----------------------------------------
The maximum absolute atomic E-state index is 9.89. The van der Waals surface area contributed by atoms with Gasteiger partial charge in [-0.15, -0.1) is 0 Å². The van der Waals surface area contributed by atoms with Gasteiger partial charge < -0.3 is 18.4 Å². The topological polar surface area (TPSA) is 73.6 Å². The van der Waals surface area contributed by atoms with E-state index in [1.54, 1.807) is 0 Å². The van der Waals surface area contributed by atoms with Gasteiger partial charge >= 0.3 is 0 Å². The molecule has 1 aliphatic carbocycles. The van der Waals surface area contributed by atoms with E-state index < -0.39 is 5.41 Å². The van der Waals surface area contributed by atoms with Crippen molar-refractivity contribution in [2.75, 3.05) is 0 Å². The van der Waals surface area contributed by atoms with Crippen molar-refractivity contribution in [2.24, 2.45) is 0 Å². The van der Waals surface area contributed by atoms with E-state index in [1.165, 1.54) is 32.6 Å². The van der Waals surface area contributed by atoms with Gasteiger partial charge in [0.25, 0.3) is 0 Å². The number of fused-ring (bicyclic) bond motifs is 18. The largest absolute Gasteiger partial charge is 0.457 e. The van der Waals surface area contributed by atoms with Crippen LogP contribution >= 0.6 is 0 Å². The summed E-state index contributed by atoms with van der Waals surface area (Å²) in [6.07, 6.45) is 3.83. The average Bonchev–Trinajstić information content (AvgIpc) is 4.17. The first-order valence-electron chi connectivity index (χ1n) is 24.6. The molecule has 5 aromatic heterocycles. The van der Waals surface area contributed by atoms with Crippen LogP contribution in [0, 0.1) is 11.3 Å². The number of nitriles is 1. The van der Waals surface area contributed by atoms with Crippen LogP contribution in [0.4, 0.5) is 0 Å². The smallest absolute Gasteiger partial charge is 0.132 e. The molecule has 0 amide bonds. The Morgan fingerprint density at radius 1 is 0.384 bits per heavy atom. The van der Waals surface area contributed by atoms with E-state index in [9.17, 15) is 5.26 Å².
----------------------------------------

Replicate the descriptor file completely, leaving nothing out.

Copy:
The maximum absolute atomic E-state index is 9.89. The van der Waals surface area contributed by atoms with Gasteiger partial charge in [-0.15, -0.1) is 0 Å². The van der Waals surface area contributed by atoms with Gasteiger partial charge < -0.3 is 18.4 Å². The topological polar surface area (TPSA) is 73.6 Å². The van der Waals surface area contributed by atoms with E-state index in [1.54, 1.807) is 0 Å². The van der Waals surface area contributed by atoms with Gasteiger partial charge >= 0.3 is 0 Å². The molecule has 1 aliphatic carbocycles. The van der Waals surface area contributed by atoms with E-state index < -0.39 is 5.41 Å². The van der Waals surface area contributed by atoms with Crippen molar-refractivity contribution in [2.75, 3.05) is 0 Å². The van der Waals surface area contributed by atoms with Crippen molar-refractivity contribution in [2.24, 2.45) is 0 Å². The van der Waals surface area contributed by atoms with E-state index in [1.165, 1.54) is 32.6 Å². The van der Waals surface area contributed by atoms with Gasteiger partial charge in [0.25, 0.3) is 0 Å². The number of fused-ring (bicyclic) bond motifs is 18. The largest absolute Gasteiger partial charge is 0.457 e. The van der Waals surface area contributed by atoms with Crippen LogP contribution >= 0.6 is 0 Å². The summed E-state index contributed by atoms with van der Waals surface area (Å²) in [6.07, 6.45) is 3.83. The average Bonchev–Trinajstić information content (AvgIpc) is 4.17. The first-order valence-electron chi connectivity index (χ1n) is 24.6. The molecule has 5 aromatic heterocycles. The van der Waals surface area contributed by atoms with Crippen LogP contribution in [0, 0.1) is 11.3 Å². The number of nitriles is 1. The van der Waals surface area contributed by atoms with Crippen LogP contribution in [0.4, 0.5) is 0 Å². The smallest absolute Gasteiger partial charge is 0.132 e. The molecule has 0 amide bonds. The Morgan fingerprint density at radius 1 is 0.384 bits per heavy atom. The van der Waals surface area contributed by atoms with E-state index in [9.17, 15) is 5.26 Å².